Grapes and watermelon were found throughout predynastic Egyptian sites, as were the sycamore fig, dom palm and Christ's thorn. The carob, apple

Rytis Ma┼żulis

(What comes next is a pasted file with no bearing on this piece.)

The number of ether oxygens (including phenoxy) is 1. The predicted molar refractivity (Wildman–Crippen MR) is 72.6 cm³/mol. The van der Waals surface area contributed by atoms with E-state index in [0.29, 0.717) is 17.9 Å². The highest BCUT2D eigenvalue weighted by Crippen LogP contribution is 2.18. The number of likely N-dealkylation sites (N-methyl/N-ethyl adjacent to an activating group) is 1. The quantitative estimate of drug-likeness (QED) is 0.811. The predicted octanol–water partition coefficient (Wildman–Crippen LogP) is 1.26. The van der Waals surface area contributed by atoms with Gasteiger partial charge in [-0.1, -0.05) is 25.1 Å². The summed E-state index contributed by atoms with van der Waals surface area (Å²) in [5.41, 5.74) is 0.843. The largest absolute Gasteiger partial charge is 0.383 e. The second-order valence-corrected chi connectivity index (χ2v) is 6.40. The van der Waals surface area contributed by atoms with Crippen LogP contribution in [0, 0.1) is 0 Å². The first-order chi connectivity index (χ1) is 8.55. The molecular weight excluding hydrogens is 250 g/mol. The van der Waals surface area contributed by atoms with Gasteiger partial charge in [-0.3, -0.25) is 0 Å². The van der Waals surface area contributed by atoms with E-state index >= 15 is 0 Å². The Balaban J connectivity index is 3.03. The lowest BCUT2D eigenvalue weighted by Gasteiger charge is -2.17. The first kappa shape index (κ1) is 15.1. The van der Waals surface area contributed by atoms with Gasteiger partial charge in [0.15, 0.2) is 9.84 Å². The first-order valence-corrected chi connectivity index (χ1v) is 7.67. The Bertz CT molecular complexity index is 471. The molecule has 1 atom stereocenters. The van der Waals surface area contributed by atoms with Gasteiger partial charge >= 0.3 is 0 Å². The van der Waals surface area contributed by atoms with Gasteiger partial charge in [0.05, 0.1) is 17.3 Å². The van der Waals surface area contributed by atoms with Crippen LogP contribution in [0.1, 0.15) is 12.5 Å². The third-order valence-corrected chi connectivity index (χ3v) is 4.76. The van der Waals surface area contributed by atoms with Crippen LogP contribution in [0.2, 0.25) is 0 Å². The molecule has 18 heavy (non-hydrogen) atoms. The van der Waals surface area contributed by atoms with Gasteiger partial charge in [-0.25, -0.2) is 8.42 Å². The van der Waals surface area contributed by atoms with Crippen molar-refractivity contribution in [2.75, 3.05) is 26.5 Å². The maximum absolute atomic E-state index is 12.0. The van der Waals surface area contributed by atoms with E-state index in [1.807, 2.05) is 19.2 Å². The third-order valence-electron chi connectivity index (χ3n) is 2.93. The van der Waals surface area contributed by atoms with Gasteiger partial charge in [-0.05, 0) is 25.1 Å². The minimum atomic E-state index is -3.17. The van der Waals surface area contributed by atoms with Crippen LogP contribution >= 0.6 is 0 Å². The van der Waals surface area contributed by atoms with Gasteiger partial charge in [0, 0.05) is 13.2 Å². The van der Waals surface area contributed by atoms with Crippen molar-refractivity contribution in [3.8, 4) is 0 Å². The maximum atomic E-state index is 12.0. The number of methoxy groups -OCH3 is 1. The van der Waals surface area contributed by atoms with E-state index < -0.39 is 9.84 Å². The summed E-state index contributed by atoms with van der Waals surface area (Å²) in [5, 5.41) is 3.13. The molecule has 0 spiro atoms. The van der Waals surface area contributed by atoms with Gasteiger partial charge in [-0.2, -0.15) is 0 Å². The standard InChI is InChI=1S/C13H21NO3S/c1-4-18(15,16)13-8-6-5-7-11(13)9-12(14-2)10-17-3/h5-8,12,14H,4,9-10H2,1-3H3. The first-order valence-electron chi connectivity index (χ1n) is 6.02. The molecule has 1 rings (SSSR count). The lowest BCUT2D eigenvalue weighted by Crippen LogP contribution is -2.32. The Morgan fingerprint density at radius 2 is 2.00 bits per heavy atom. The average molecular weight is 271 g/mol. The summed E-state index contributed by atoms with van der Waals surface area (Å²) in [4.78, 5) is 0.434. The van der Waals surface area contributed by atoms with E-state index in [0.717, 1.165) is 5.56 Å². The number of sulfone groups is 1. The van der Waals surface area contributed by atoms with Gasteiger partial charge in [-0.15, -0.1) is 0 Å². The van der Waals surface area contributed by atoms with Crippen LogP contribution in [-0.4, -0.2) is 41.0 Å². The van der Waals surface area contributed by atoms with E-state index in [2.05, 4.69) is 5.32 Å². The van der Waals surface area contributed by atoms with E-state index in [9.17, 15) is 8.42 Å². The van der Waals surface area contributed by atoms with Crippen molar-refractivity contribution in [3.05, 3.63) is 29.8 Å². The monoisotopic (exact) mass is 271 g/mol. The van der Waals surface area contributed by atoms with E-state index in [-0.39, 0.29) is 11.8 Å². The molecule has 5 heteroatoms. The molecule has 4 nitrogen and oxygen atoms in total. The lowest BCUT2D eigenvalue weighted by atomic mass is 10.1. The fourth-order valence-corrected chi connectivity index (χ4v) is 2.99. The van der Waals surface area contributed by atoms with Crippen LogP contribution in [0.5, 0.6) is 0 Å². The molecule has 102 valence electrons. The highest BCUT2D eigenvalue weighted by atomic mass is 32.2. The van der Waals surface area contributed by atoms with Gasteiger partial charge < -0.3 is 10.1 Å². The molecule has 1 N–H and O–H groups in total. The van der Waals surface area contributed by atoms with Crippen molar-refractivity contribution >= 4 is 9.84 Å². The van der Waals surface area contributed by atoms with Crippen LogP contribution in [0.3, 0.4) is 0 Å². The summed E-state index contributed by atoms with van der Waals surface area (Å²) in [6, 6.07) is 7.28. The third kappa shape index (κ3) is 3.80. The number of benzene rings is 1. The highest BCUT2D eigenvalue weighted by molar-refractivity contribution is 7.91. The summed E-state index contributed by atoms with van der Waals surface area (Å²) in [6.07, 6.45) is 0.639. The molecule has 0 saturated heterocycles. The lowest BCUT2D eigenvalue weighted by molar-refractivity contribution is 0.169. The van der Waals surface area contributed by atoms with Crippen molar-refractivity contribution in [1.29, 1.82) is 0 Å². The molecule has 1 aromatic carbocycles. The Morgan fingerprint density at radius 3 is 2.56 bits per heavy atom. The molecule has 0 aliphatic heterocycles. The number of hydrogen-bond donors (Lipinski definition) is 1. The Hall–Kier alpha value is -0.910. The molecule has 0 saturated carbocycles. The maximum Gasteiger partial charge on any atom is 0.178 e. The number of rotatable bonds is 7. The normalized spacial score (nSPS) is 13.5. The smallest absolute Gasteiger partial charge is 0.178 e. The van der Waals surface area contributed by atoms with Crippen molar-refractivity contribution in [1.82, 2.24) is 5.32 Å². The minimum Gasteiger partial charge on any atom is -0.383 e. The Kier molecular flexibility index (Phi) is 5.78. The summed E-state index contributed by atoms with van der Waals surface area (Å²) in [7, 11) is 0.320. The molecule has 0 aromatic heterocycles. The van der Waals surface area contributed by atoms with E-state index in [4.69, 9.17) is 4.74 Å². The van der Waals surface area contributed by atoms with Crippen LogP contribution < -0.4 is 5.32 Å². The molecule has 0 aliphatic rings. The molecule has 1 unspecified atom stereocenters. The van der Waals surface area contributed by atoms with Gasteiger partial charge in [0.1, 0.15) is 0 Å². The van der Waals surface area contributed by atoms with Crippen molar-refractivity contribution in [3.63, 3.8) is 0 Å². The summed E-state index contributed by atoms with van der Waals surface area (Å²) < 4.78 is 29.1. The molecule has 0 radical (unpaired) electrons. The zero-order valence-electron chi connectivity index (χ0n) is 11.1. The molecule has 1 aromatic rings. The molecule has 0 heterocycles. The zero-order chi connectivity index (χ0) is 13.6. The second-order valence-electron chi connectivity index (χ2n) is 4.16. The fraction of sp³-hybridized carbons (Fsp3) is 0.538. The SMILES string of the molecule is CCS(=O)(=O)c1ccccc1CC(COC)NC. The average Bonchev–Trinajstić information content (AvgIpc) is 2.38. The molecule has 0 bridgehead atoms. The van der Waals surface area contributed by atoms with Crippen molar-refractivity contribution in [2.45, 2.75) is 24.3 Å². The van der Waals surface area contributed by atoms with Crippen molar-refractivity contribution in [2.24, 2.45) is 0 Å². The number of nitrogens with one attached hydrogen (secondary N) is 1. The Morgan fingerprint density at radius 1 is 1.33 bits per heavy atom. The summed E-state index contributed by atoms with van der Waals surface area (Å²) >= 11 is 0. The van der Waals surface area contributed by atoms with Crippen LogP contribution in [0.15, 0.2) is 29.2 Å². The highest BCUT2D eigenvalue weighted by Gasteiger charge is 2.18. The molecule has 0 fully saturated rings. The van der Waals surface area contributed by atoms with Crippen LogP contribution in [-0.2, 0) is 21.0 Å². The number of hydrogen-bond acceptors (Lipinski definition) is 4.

Rytis Mažulis is one of the most significant and distinctive Lithuanian composers, representing the extreme minimalist trend in Lithuanian music. In 1983 Rytis Mažulis graduated from Julius Juzeliūnas's composition class at the Lithuanian Academy of Music. In 1988 he won with the "Tyla" Prize for his chamber piece "The Sleep", in 1989 he was awarded the Lithuanian Culture Fund Prize for chamber and vocal music. Mažulis received a scholarship from the Akademie Schloss Solitude, for the period from September 1998 to April 1999, he was twice awarded the prize for the best vocal composition at the competition organized by the Lithuanian Composers' Union. In 2004 he was awarded the Lithuanian National Prize. In 2006 Rytis Mažulis was appointed Head of the Composition Department of the Lithuanian Academy of Music and Theatre. Works by Mažulis are performed at festivals throughout Europe: Nyyd, Musikhøst, Prague Spring, Norrtelje Chamber Music Festival, De Suite Muziekweek, Klang Raum, 53. Arbeitstagung von Institut für neue Musik und Musikerziehung, MaerzMusik, Melos-Ethos, Huddersfield Contemporary Music Festival, Images Sonores, ISCM World Music Days, as well as at concerts in Warsaw, Gdansk, Düsseldorf, Akademie Schloss Solitude in Stuttgart, Queen Elizabeth Hall in London.